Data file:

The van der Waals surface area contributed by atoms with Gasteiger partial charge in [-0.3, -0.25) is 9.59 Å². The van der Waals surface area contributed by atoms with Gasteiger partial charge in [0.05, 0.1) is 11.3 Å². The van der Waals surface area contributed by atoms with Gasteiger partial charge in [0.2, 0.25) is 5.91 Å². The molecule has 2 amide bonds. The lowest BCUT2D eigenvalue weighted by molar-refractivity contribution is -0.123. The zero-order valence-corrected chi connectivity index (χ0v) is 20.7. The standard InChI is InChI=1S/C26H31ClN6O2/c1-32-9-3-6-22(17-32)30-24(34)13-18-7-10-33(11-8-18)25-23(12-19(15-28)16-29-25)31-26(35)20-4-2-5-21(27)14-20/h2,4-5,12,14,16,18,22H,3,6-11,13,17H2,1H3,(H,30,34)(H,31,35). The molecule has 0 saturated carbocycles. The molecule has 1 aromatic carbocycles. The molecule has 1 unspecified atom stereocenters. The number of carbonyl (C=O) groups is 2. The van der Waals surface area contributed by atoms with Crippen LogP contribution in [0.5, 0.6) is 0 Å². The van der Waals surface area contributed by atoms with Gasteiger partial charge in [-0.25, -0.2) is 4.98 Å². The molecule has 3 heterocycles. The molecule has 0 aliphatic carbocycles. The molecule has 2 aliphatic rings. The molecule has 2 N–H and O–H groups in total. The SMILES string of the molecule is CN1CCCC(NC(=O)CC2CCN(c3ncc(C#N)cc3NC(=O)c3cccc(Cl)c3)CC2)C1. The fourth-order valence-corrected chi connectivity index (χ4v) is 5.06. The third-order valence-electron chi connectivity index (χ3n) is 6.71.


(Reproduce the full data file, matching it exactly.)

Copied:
The van der Waals surface area contributed by atoms with Gasteiger partial charge in [-0.3, -0.25) is 9.59 Å². The van der Waals surface area contributed by atoms with Gasteiger partial charge in [0.05, 0.1) is 11.3 Å². The van der Waals surface area contributed by atoms with Gasteiger partial charge in [0.2, 0.25) is 5.91 Å². The molecule has 2 amide bonds. The lowest BCUT2D eigenvalue weighted by molar-refractivity contribution is -0.123. The zero-order valence-corrected chi connectivity index (χ0v) is 20.7. The standard InChI is InChI=1S/C26H31ClN6O2/c1-32-9-3-6-22(17-32)30-24(34)13-18-7-10-33(11-8-18)25-23(12-19(15-28)16-29-25)31-26(35)20-4-2-5-21(27)14-20/h2,4-5,12,14,16,18,22H,3,6-11,13,17H2,1H3,(H,30,34)(H,31,35). The molecule has 0 saturated carbocycles. The molecule has 1 aromatic carbocycles. The molecule has 1 unspecified atom stereocenters. The number of carbonyl (C=O) groups is 2. The van der Waals surface area contributed by atoms with Crippen LogP contribution in [0.5, 0.6) is 0 Å². The van der Waals surface area contributed by atoms with Gasteiger partial charge in [-0.25, -0.2) is 4.98 Å². The molecule has 3 heterocycles. The molecule has 0 aliphatic carbocycles. The molecule has 2 aliphatic rings. The molecule has 2 N–H and O–H groups in total. The SMILES string of the molecule is CN1CCCC(NC(=O)CC2CCN(c3ncc(C#N)cc3NC(=O)c3cccc(Cl)c3)CC2)C1. The fourth-order valence-corrected chi connectivity index (χ4v) is 5.06. The third-order valence-electron chi connectivity index (χ3n) is 6.71.